Own label, 2012

Richmond, VA, based Blues-rock band The Bush League was formed in 2007 by singer John-Jay Cecil and bassist Royce Folks, the line-up on their third album includes drummer Debbie Flood, Michael Burgess and Brad Moss on guitar. They recorded 11 songs in a 14 hours session at the Young Avenue Sound studio in Memphis, TN.
They present 10 original Blues tracks starting with the title song in shuffling pace, spiced with powerful guitar riffs and soli and John-Jay’s dynamic and passionate singing. They add a touch of Soul groove and Gospel on “Devil cryin’ in the churchyard” and show their brilliant musicianship on the intoxicating flat footed Blues-rock “Don’t touch my liquor”. Slide guitar, pulsating bass and acoustic guitar driven by the breath-taking drum pace accompany John-Jay’s brilliant vocals on “Mexico”. The slow “..38 Special Blues” features a gifted unnamed piano player and is a perfect platform for the guys to extend the song to nearly 8 minutes of virtuoso improvisations. As a bonus track to the CD John-Jay sings a stunning cover version of Reverend Robert Wilkins’ Gospel song “Prodigal son”.
4 exceptional musicians and an accomplished Blues singer produced an inspiring collection of authentic Blues, a terrific album.
© Adolf „gorhand“ Goriup

Steve Hill "Solo Recordings Volume 1"
No Label Records, 2012

Steve Hill (guitar, foot drum, vocals) is one of Canada’s most prolific guitarists, in addition to tour and record with the likes of Ray Charles, ZZ Top or Jeff Beck he released several albums himself. For his solo recordings volume 1 he chose 8 original songs and 4 cover versions.
Getting started with the stomping Blues-rock “Ever changing world” he slows down to “Love got us blind”, a dramatic love song showcasing his great singing. Hill creates an unbelievable rich sound, just guitar, drum beat and voice, and performs his great self-crafted songs with much musical sense. “Politician” was written by Jack Bruce and performed by the British Rock band Cream in the sixties, Hill’s version doesn’t have to fear comparison. A Rock classic from the seventies is Gregg Allman’s “Ain’t wastin’ time no more”, a beautiful Country Blues. Other highlights are the “Preachin’ Blues” by Robert Johnson, the King of the Delta Blues, brilliant guitar playing and authentic Gospel singing, and the original “Granted”, awesome slide guitar and powerful riffs.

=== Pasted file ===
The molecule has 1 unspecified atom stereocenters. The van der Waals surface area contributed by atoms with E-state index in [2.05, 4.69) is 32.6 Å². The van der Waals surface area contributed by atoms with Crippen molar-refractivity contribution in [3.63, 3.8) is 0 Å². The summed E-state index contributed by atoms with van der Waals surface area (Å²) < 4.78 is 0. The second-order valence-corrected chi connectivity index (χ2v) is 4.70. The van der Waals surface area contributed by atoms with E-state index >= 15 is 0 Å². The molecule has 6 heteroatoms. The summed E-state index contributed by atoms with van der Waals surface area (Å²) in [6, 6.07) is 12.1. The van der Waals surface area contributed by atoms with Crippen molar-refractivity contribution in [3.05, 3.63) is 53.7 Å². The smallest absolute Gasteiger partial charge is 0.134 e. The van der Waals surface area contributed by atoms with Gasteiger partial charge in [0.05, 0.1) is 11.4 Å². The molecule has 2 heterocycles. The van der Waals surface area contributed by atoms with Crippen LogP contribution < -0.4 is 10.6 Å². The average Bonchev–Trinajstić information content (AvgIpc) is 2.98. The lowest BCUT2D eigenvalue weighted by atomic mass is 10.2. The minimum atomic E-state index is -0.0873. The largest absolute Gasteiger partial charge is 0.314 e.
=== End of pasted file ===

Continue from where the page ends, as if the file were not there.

In the meantime Hill recorded volume 1½[56] and 2,[56] you can watch some videos on his website.
© Adolf „gorhand“ Goriup

Melanie Dekker "Distant Star"
Elephant Ears Entertainment, 2013

Singer/songwriter Melanie Dekker (vocals, acoustic/electric guitar, banjo) hails from Vancouver, BC. Together with multi-instrumentalist Allan Rodger (e-guitar, bass, keyboards, drums, percussion, vocals) she produced her seventh album with 11 original songs, hosting some well selected guest musicians.
Melanie has a creamy soft but powerful voice and sings the hauntingly beautiful title song, accompanied by Allan on Rhodes, e-guitar and percussion. Then she grabs the banjo and gives the pace for the rhythmic “Worry gets you nowhere” (M. Dekker/Stefan Rapp/Martin Rose), Mike Bell on accordion, Lesley Miller’s backing vocals, Allan on bass and drums and David Sinclair’s brilliant e-guitar join in. Sinclair plays the 12 string e-guitar on “Powerful” (Dekker/Sinclair), a beautiful song reminding me of Joni Mitchell’s song writing. “Black swan” is an alluring ballad featuring Tom Keenlyside on woodwinds and “At the junkyard” a melancholic song composed and performed by Melanie and Allan. Unfortunately the CD ends after 35 minutes with the romantic song “Silver moon” (Dekker/David C. Pickell) and a beautiful duet with Keenlyside on flute.
Melanie Dekker will be touring Europe from August to October, having seen her live a few years ago I urge you to get to one of her gigs, she’s a remarkable singer and her stage performance is gorgeous.